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The AAPG/Datapages Combined Publications Database

AAPG Bulletin


Volume: 54 (1970)

Issue: 5. (May)

First Page: 735

Last Page: 757

Title: Outline of Tectonic History of Bolivian Andes

Author(s): H. H. Lohmann (2)


Stille's chronologic sequence of events for the "typical" tectonic cycle does not apply in the Bolivian Andes because (1) the deep-sea sedimentation phase was limited to the Ordovician through Devonian, (2) the batholiths are Triassic, and (3) the principal folding phase was late Tertiary.

Cambrian and older rocks are poorly known in Bolivia, but an Ordovician-Devonian cycle of marine sedimentation is well established. During this cycle, up to 10,000 m of mud, silt, and sand was deposited in the Eastern Cordillera. A Silurian glacial episode took place on the Altiplano massif west of the Eastern Cordillera. The marine Upper Devonian is overlain by another glacial sequence--the Carboniferous Gondwana Group; as the age of the oldest Gondwana beds is not known, the beginning of this glacial cycle cannot be dated precisely. The Gondwana cycle terminated in Bolivia with a marine transgression that deposited the Copacabana Group of Early Permian (Wolfcampian) age.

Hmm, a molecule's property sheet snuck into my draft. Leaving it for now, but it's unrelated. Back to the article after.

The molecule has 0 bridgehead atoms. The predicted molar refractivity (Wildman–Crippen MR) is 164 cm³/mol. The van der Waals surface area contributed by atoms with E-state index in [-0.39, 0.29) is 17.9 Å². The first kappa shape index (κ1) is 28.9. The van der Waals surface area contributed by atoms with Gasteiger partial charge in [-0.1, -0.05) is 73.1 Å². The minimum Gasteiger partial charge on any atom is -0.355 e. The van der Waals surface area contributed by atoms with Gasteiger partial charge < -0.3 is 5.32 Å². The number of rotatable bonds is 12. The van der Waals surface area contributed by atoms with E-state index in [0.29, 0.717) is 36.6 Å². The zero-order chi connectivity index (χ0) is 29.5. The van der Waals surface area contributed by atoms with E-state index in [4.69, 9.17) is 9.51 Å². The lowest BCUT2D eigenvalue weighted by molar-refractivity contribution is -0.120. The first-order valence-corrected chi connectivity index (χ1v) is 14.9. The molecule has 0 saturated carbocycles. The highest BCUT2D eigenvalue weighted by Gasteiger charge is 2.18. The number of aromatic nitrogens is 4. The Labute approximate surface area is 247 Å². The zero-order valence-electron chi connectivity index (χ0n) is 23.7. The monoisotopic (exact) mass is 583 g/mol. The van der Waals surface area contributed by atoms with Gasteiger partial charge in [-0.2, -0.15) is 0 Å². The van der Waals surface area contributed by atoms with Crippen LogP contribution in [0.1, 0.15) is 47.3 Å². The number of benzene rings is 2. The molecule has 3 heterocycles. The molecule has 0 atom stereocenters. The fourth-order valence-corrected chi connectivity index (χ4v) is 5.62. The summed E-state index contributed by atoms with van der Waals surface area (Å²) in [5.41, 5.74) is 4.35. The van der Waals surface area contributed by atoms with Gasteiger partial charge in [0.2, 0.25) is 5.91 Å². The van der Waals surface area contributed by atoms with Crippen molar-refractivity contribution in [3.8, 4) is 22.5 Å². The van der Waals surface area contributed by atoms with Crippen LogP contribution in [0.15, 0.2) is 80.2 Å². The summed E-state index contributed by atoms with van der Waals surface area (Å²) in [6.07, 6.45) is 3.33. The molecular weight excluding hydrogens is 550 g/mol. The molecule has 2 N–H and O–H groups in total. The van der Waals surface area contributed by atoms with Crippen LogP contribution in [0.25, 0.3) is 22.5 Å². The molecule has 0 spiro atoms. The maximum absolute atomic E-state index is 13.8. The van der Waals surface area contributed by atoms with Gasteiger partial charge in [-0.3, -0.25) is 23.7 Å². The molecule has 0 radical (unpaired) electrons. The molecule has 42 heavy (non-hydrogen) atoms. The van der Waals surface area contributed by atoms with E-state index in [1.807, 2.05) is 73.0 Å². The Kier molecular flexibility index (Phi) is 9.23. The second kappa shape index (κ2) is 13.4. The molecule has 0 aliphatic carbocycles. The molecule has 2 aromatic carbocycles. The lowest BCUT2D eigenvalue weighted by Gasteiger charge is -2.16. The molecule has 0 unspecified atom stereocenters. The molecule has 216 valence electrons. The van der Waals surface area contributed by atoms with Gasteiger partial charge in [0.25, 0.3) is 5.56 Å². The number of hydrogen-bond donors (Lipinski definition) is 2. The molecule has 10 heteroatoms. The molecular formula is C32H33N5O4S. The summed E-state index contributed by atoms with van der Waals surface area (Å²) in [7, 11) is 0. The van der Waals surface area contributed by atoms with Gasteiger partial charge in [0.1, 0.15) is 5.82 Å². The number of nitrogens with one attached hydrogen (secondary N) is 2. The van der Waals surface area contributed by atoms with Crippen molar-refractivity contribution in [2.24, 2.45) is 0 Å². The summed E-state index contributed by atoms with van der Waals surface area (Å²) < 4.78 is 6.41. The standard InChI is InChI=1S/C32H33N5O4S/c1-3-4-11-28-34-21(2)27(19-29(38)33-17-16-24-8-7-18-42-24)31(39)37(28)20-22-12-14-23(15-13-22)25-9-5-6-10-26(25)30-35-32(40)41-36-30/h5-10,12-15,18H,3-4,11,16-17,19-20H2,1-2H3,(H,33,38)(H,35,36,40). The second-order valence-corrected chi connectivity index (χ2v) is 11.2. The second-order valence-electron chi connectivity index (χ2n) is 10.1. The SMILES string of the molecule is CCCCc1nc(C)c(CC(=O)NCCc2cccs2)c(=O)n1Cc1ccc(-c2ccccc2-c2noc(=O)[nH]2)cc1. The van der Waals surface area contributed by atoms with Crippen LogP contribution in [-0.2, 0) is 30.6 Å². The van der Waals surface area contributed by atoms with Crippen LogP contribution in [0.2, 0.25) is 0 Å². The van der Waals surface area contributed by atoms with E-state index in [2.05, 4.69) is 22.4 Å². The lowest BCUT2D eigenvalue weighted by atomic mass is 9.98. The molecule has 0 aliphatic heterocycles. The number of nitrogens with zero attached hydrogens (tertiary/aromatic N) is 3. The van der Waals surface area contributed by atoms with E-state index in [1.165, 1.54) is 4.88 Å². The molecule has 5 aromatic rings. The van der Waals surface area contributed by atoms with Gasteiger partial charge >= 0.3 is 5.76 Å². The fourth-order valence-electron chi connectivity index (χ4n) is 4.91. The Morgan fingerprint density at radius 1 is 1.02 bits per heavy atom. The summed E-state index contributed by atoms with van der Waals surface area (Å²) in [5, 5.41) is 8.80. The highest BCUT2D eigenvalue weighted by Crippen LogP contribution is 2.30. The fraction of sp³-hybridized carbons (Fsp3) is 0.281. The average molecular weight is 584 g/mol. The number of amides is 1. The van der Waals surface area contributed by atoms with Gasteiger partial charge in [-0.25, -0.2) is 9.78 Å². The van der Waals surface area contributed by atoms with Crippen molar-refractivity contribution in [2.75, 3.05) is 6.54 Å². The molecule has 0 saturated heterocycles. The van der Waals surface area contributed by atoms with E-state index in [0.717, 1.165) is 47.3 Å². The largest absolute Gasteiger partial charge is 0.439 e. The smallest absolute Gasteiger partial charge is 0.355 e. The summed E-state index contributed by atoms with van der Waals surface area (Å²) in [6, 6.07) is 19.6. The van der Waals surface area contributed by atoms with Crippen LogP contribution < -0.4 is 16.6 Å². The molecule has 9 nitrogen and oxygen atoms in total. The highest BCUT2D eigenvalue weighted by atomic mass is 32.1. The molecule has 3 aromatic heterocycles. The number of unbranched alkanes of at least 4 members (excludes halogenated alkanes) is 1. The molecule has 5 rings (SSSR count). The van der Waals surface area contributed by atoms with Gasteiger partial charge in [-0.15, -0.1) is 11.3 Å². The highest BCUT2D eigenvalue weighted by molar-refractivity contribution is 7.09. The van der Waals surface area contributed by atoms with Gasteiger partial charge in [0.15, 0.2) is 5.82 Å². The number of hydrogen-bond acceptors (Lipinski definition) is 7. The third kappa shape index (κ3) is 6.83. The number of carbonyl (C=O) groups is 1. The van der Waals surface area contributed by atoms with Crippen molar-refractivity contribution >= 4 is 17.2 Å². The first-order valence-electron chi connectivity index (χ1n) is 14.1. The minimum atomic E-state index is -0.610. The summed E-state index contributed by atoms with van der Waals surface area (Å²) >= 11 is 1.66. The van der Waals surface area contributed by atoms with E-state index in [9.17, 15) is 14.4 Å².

Salt stocks, presumably containing salt of Permian age, are present along the eastern margin of the Altiplano, between it and the Eastern Cordillera.

Triassic time is represented by a sandstone sequence in the high Andes and by a sandstone-limestone-salt sequence in the southeast. Granite intrusion took place in Late Triassic time (180-199 m.y. ago), but was not preceded by any important folding as it should have been if Stille's tectonic cycle were valid. There are similarities between the granite and salt intrusions.

Jurassic strata are scarce in the Bolivian Andes. They might be represented partly by nonfossiliferous sandstone and conglomerate. The post-Jurassic section consists mainly of Cretaceous through Miocene continental deposits, although two marine incursions are known to have occurred during Cretaceous time.

The principal folding of the Bolivian Andes was completed by Miocene or Pliocene time, and the vertical uplift which formed the present ranges began. Almost all structural evidence shows a history of compression in the area until the Pliocene uplift.

Holocene uplift movements are described from the La Paz and Santa Cruz areas (western and eastern edges of the Bolivian Andes respectively).

Petroleum, tin, and copper prospects are discussed.

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